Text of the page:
Pre-order begins for $2,000 Customizable LoreOne 3D-Printed Carbon Fiber Cycling Shoe

Cycling shoe maker Lore has started pre-ordering its customizable 3D printed cycling shoes, the LoreOne.

Claimed by Lore to be the first 3D-printed hard-shell carbon shoe, the LoreOne was developed with over a dozen patent-pending features designed to push the boundaries of shoe design and manufacturing.

“This is an exciting time for cycling as a sport, as a shoe and as manufacturing as a whole,” said Stephan Drake, CEO of Lore. “The LoreOne fulfills 3D printing’s longstanding promise for revolutionary end-use products: it’s incredibly complex in its organic, bespoke form, and transmits power very efficiently thanks to its new composite structure.

“Technology is transformative and almost alien. What matters most is biomechanical performance and feel on the bike. It’s amazing how top athletes have been blown away by how the LoreOne dramatically improves their pedaling experience.

The LoreOne 3D printed cycling shoe. Photo via Lore.

The LoreOne

The LoreOne was created by Lore in partnership with Olympic track cyclist and elite cycling coach Colby Pearce. The automatic shoe is designed specifically for road cyclists and mechanically couples with a mechanism on the pedal via a cleat on its underside.

The LoreOne is fully customized to an individual’s feet using the company’s patent-pending MORPHIC 3D scanning and printing technology. Using the Morphic app and a smartphone, cyclists can scan their feet and send them to Lore.

A continuous robotic 3D printing process in carbon fiber transforms these custom scans into the main body of the shoe, the Custom Carbon AirFrame, which consists of dorsal (upper) and plantar (lower) sections that interlock around the foot of the shoe. cyclist when he puts it on.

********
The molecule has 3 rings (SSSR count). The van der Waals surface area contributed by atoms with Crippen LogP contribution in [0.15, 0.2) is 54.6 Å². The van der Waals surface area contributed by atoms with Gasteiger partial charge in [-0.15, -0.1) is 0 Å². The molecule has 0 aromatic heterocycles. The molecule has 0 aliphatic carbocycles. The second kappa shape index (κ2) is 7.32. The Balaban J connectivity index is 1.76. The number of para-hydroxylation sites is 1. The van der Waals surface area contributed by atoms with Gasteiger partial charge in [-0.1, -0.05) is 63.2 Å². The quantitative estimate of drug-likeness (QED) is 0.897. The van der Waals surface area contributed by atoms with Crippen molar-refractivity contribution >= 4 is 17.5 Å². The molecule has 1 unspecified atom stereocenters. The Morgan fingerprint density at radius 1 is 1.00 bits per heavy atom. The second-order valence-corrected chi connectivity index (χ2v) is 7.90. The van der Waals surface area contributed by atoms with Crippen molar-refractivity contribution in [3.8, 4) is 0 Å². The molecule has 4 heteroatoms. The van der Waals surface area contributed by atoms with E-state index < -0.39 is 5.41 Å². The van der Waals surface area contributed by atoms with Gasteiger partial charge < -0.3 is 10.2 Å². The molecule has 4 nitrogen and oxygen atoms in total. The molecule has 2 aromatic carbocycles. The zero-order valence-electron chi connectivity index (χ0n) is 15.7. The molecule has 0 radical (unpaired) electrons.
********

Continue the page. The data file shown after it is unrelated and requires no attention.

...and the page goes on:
The Morphic 3D printing process enables precise fit and biomechanical performance that was previously unobtainable with traditional shoemaking techniques. The shoe’s 3D printing in carbon fiber maximizes its strength, performance and efficiency, while the exact fit and stiff carbon fiber prevents the rider’s foot from moving around inside the shoe when riding. pedaling.

In addition to the Custom Carbon AirFrame, the LoreOne consists of a custom printed cushioned insole in polyurethane and recycled polyester and a retention strap.

The finished, fully customized cycling shoe is then shipped to the customer and is compatible with their choice of Shimano, Look or Speedplay cleats. Lore is now accepting pre-orders for a first “Founder’s Kit” edition of the LoreOne, priced at $1,900.

the LoreOne is claimed by Lore to be the first 3D printed hard shell carbon shoe.  Photo via Lore.
The LoreOne is claimed by Lore to be the first 3D printed hard shell carbon shoe. Photo via Lore.

3D printing for better cycling performance

In the world of professional cycling, speed is everything, with mere fractions of a second often separating success from failure. 3D printing is increasingly being deployed to harness the efficiency of speed through improved aerodynamics and lightweighting components, among others.

More recently, a Calibry 3D scanner from Russian handheld 3D scanner developer Thor3D was used by the Italian national cycling team to improve its aerodynamics for the upcoming Tokyo Olympics. The scanner was used to provide digital scans of Italian athletes and their bikes to find the most aerodynamic riding position.

The benefits of 3D printing have also been leveraged by the French Cycling Federation to deploy custom handlebars to achieve aerodynamic efficiency gains, which have been exhibited on the team’s bikes during the games. Rio 2016.

Similarly, global engineering firm Renishaw has sought to bolster the Great Britain cycling team’s chances ahead of Tokyo 2020 with the design of a new track bike. Partnered with Lotus Engineering and Hope Technology to design the bike with 3D printed parts to improve track performance with lightweight parts and innovative design.

Elsewhere, 3D printing has been deployed to provide custom bike helmets, titanium bike pedals and titanium components for road bikes.

Nominations for the 2021 3D Printing Industry Awards are now open, guess who’s leading the industry now.

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Featured image shows the 3D printed LoreOne cycling shoe. Photo via Lore.